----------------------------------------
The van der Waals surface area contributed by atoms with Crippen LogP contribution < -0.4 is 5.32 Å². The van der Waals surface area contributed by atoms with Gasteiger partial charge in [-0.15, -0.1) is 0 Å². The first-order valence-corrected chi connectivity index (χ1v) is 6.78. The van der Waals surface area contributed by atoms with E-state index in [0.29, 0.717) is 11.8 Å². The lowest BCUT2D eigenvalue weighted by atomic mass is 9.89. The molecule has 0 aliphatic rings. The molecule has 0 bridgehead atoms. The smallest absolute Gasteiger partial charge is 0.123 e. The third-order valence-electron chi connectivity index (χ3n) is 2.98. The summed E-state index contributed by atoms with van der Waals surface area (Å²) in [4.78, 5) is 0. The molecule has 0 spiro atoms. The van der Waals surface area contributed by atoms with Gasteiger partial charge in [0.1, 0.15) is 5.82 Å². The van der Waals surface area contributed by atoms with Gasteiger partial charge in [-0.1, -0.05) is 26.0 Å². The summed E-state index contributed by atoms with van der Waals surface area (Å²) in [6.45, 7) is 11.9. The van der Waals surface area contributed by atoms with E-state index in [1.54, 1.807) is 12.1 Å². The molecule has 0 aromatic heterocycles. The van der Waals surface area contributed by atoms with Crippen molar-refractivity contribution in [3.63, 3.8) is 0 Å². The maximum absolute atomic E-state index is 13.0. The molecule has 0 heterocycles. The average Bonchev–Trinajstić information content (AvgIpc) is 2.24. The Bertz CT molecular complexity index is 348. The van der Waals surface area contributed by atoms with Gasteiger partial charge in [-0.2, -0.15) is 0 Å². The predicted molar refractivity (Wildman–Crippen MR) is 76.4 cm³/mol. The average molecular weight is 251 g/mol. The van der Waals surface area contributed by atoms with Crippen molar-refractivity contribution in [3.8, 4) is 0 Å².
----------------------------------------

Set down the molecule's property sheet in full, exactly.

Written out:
The van der Waals surface area contributed by atoms with Crippen LogP contribution < -0.4 is 5.32 Å². The van der Waals surface area contributed by atoms with Gasteiger partial charge in [-0.15, -0.1) is 0 Å². The first-order valence-corrected chi connectivity index (χ1v) is 6.78. The van der Waals surface area contributed by atoms with E-state index in [0.29, 0.717) is 11.8 Å². The lowest BCUT2D eigenvalue weighted by atomic mass is 9.89. The molecule has 0 aliphatic rings. The molecule has 0 bridgehead atoms. The smallest absolute Gasteiger partial charge is 0.123 e. The third-order valence-electron chi connectivity index (χ3n) is 2.98. The summed E-state index contributed by atoms with van der Waals surface area (Å²) in [4.78, 5) is 0. The molecule has 0 spiro atoms. The van der Waals surface area contributed by atoms with Gasteiger partial charge in [0.1, 0.15) is 5.82 Å². The van der Waals surface area contributed by atoms with Gasteiger partial charge in [-0.1, -0.05) is 26.0 Å². The summed E-state index contributed by atoms with van der Waals surface area (Å²) in [6.45, 7) is 11.9. The van der Waals surface area contributed by atoms with E-state index in [1.54, 1.807) is 12.1 Å². The molecule has 0 aromatic heterocycles. The van der Waals surface area contributed by atoms with Crippen molar-refractivity contribution in [3.63, 3.8) is 0 Å². The maximum absolute atomic E-state index is 13.0. The molecule has 0 heterocycles. The average Bonchev–Trinajstić information content (AvgIpc) is 2.24. The Bertz CT molecular complexity index is 348. The van der Waals surface area contributed by atoms with Gasteiger partial charge in [-0.2, -0.15) is 0 Å². The predicted molar refractivity (Wildman–Crippen MR) is 76.4 cm³/mol. The average molecular weight is 251 g/mol. The van der Waals surface area contributed by atoms with Crippen molar-refractivity contribution in [3.8, 4) is 0 Å².